Oiling The Wheels Of Quality Education In Ghana: A Value For Money Analysis Of Oil Revenue Investments In Dabaabi M/A Primary School And Nsesereso R/C Primary School

1.0 INTRODUCTION

There was a wave of optimism in Ghana in 2007 after Tullow Oil PLC discovered a large offshore oil reserve. The World Bank estimated in 2009 that the oil boom would boost government revenue by a third and transform an economy that stood at $16 billion at the time. In December 2010, when the former president, President Mills opened the first oil tap, he pledged to avoid the mistakes of other African oil producers and save revenue for future generations; adding that Ghana’s oil discovery will be furthered by fiscal prudence. He stated that the oil resource comes with serious responsibilities and the government must ensure oil becomes a blessing, and not a curse. However, five years later, Bloomberg reported that Ghana’s economy was sinking. The government was forced to seek an emergency loan from the International Monetary Fund (IMF) of almost $1 billion, the currency was the worst performer in Africa against the dollar in the first half of the year, and power cuts of twenty four (24) hours at a time was crippling businesses. It invariably becomes imperative to investigate how well the volatile revenues from Ghana’s oil and gas sector have been invested in areas that can support the country’s development and reduce over the country’s development and reduce overreliance of the economy on the oil and gas sector.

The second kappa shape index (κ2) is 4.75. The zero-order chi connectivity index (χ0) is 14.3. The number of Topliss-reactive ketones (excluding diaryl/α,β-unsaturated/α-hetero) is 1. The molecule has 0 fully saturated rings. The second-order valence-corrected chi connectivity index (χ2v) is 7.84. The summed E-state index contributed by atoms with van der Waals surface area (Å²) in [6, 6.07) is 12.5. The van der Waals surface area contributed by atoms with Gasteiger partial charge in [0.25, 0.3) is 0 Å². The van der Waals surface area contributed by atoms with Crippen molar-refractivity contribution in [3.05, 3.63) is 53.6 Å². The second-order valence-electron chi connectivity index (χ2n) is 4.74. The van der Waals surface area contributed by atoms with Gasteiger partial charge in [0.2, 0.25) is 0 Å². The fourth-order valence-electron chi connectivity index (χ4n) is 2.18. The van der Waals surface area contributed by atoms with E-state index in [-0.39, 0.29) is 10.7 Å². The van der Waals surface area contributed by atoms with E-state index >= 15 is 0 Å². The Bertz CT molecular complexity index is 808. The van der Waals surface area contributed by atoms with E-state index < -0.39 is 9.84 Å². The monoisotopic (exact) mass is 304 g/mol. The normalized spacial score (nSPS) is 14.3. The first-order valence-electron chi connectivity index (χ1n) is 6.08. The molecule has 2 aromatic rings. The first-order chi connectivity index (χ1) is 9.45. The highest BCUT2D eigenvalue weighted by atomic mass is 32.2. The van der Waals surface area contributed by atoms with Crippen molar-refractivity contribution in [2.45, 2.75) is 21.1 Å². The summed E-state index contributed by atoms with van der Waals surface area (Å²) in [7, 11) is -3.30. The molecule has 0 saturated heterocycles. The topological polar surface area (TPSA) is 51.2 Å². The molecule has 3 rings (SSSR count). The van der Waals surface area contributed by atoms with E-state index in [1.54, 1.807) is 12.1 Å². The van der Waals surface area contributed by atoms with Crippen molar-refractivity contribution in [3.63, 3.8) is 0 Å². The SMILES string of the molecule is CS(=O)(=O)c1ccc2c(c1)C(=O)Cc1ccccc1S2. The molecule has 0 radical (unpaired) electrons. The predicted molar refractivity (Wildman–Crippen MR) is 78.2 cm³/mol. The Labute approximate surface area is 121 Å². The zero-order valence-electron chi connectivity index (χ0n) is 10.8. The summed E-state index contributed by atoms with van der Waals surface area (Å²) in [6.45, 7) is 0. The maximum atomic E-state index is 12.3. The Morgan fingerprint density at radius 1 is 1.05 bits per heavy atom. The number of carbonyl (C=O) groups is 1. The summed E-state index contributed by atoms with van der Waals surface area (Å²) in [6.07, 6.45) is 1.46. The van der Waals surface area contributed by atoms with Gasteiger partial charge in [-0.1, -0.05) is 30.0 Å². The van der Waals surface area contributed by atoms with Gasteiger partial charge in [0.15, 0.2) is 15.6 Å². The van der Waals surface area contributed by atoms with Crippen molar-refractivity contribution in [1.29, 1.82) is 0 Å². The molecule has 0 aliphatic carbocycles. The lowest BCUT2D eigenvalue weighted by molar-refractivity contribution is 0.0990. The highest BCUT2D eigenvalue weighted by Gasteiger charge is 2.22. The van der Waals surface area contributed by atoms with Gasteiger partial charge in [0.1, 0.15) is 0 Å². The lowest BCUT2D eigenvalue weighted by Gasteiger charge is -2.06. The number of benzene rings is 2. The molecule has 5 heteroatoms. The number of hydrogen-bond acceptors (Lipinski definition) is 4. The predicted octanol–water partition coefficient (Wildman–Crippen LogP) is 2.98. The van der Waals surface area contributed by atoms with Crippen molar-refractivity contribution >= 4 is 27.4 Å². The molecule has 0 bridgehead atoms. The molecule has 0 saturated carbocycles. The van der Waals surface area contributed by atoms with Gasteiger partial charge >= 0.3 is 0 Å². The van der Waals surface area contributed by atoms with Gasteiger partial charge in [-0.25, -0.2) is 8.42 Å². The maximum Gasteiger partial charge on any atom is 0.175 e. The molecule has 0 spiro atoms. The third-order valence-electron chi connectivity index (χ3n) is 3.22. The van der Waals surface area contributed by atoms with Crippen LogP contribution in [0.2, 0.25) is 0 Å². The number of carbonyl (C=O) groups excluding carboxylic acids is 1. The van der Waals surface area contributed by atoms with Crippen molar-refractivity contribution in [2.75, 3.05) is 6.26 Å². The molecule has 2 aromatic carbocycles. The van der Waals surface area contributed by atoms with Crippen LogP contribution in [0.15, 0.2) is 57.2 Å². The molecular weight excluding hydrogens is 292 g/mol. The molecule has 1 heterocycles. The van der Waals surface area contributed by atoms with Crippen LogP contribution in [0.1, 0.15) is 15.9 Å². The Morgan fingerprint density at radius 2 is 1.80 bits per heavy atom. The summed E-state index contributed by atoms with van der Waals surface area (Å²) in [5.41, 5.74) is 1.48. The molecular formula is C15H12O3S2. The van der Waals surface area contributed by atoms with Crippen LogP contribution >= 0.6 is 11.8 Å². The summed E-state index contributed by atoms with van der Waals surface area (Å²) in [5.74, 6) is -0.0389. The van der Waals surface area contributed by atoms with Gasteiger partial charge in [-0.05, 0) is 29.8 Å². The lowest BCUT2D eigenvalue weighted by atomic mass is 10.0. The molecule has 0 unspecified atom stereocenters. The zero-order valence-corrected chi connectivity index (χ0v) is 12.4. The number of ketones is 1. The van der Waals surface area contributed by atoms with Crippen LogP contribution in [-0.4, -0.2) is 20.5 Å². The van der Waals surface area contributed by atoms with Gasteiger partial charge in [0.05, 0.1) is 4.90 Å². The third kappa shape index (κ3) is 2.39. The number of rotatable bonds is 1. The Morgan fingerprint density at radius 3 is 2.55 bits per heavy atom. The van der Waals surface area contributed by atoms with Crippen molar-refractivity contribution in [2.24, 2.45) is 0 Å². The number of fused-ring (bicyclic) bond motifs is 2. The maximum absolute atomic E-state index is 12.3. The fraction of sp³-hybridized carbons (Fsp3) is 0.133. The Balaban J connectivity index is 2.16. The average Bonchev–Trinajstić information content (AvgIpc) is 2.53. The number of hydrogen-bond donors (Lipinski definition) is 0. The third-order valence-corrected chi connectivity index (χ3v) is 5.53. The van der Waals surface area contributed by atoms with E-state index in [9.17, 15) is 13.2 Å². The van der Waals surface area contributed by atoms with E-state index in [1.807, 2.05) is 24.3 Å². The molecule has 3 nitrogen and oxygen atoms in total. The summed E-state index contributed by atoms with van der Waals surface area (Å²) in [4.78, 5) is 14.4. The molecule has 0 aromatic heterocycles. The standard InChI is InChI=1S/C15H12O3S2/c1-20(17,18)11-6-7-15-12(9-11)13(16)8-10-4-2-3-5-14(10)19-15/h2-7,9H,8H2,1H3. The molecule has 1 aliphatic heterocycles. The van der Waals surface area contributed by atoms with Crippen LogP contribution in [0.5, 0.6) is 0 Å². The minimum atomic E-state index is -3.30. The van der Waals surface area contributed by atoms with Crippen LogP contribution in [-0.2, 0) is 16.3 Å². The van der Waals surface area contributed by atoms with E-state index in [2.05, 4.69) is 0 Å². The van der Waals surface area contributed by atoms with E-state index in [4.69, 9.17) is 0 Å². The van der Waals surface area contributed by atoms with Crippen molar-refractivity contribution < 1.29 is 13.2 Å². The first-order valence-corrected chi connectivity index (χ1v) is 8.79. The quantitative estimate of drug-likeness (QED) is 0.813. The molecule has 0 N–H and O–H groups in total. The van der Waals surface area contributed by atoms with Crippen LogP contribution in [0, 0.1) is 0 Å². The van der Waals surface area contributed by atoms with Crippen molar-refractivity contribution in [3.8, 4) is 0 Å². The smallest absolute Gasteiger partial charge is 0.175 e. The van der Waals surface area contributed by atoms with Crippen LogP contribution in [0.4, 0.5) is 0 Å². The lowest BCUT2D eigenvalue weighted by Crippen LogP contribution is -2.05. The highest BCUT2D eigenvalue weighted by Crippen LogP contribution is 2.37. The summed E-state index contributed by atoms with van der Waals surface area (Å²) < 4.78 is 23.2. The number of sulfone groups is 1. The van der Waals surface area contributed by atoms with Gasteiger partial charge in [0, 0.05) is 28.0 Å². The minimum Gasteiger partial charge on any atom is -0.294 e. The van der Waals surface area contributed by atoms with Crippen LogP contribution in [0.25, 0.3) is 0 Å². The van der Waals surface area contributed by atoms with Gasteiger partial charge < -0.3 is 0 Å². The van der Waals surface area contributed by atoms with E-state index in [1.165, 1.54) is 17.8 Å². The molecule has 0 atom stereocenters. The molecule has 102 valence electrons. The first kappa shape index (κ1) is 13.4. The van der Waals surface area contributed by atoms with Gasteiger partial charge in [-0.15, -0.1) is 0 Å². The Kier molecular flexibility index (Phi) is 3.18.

The Africa Centre for Energy Policy (ACEP) was established in 2010 to contribute to development of alternative and innovative policy interventions through high-quality research, analysis and advocacy in the energy and extractives sector in Africa.

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